This BMW R45 is the work of a Scottish custom motorcycle garage based in Perth, on the east side of the country famous for whisky, haggis, and being so vicious in battle that the Romans gave up on conquering their territory and built a wall to try to contain them.
It’s always interesting when Scots build bikes because they’re a people who don’t tend to like unnecessary embellishments or functionless ornamentation. When Scots build a custom motorcycle it’s usually solidly built, very capable, and designed to be ridden, not just looked at from afar.
The Team at JM Customs
JM Customs was originally founded by James Moir, an oil and gas industry specialist who’s always had a deep love for motorcycles, design and fabrication.
It wasn’t long before James was too busy to do it all himself, so he brought on Chris Burnett as lead mechanic, a man with years of hard-earned experience as a specialist motorcycle mechanic who can do engine pulldowns with his eyes closed and tune carburetors by glancing at them from across the room.
The BMW R45
The BMW R45 was introduced in the late 1970s as a mid-weight model with a lower kerb weight, sharper styling, and more approachable price tag. It proved popular with both new riders and commuters thanks to its reliable horizontally-opposed Boxer engine, its solid frame, low center of gravity, and excellent fuel economy.
BMW built almost 30,000 of them over the course of the production run, and many of them are still on the road today thanks to their toughness and cult classic status. In more recent years custom motorcycle builders have favored the model because of its tune-ability and rugged build quality.
The JM Customs BMW R45 Cafe Racer
The BMW R45 you see here belongs to a Scot named Steve who came across JM Customs on social media and loved the look of the bikes they were building. As it happens, Steve had an old BMW R45 that had been sitting in his garage for years. He contacted James, and the two men came to a gentleman’s agreement to get the trusty old Beemer back on the road.
Once the R45 had been rolled into the JM Customs workshop, the project began with a full teardown and inspection. Surprisingly the bike was in solid shape despite its age.
It was decided early on that a John Player color scheme would be used – black and gold hues that’ll be immediately familiar to any fan of Formula 1 history. The original BMW wheels where powder coated gold, with the frame, engine, lower fork legs, and swing arm all painted or powder coated black.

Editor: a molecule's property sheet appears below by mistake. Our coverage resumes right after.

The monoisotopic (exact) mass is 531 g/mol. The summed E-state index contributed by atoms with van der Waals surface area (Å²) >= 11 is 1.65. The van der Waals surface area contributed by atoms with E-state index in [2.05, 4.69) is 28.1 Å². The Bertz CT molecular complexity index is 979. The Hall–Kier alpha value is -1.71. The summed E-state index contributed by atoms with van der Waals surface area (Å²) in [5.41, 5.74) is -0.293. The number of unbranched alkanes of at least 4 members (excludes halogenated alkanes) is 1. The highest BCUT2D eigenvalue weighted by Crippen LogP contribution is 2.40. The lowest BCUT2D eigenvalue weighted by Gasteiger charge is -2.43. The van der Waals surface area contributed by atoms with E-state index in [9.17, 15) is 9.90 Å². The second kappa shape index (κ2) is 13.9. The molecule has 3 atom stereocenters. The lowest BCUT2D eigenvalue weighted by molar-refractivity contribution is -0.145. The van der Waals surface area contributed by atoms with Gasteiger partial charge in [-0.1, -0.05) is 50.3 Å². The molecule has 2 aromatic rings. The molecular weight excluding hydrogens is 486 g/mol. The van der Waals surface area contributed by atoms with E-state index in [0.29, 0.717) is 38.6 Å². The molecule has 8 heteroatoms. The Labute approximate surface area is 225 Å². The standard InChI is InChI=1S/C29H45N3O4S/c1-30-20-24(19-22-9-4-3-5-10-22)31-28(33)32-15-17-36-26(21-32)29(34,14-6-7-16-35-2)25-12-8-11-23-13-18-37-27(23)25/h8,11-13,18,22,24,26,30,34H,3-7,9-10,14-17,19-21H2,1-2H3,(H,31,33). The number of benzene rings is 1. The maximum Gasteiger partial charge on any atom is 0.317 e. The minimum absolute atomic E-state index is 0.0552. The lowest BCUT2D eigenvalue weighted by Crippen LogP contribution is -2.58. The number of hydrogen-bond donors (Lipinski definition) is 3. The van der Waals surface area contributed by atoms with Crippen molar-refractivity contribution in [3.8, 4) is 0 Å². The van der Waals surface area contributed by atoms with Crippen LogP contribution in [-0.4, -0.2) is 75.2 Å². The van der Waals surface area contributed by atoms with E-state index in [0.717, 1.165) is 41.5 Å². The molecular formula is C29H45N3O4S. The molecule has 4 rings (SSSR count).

The fuel tank was sent off to local painter Ross Sinclair to be colored black, with gold pin striping around the perimeter edge.
The goal was to create a solid mid-weight cafe racer, so the frame was de-tabbed and all non-essential parts were removed for weight savings. The original battery and battery box was removed and a new box was fabricated in-house, then fitted with a lightweight lithium-ion unit.
A set of clip-on handlebars were fitted up front along with new levers, heated grips (important in Scotland), modern switch gear, and a new minimalist speedometer. The front fender was chopped down, and just below it the original brake rotors were swapped out for newer replacements paired with new pads.
The original seat was far too bulky so it was replaced with a new unit built in-house, with a new seat pan, custom cut foam, and upholstery done by local shop Creative Upholstery. The original headers were kept and fitted with a new set of mini-mufflers that give the bike far more bark, and the pipes were strapped up with heat wrap.
The completed bike is a masterclass in minimalist modern cafe racers, and an excellent example of a proper Scottish custom motorcycle. If you’d like to see more from JM Customs you can follow their Facebook Page here, or follow their Instagram here.
All images copyright 2018 Oliver Young
Articles that Ben has written have been covered on CNN, Popular Mechanics, Smithsonian Magazine, Road & Track Magazine, the official Pinterest blog, the official eBay Motors blog, BuzzFeed, Autoweek Magazine, Wired Magazine, Autoblog, Gear Patrol, Jalopnik, The Verge, and many more.
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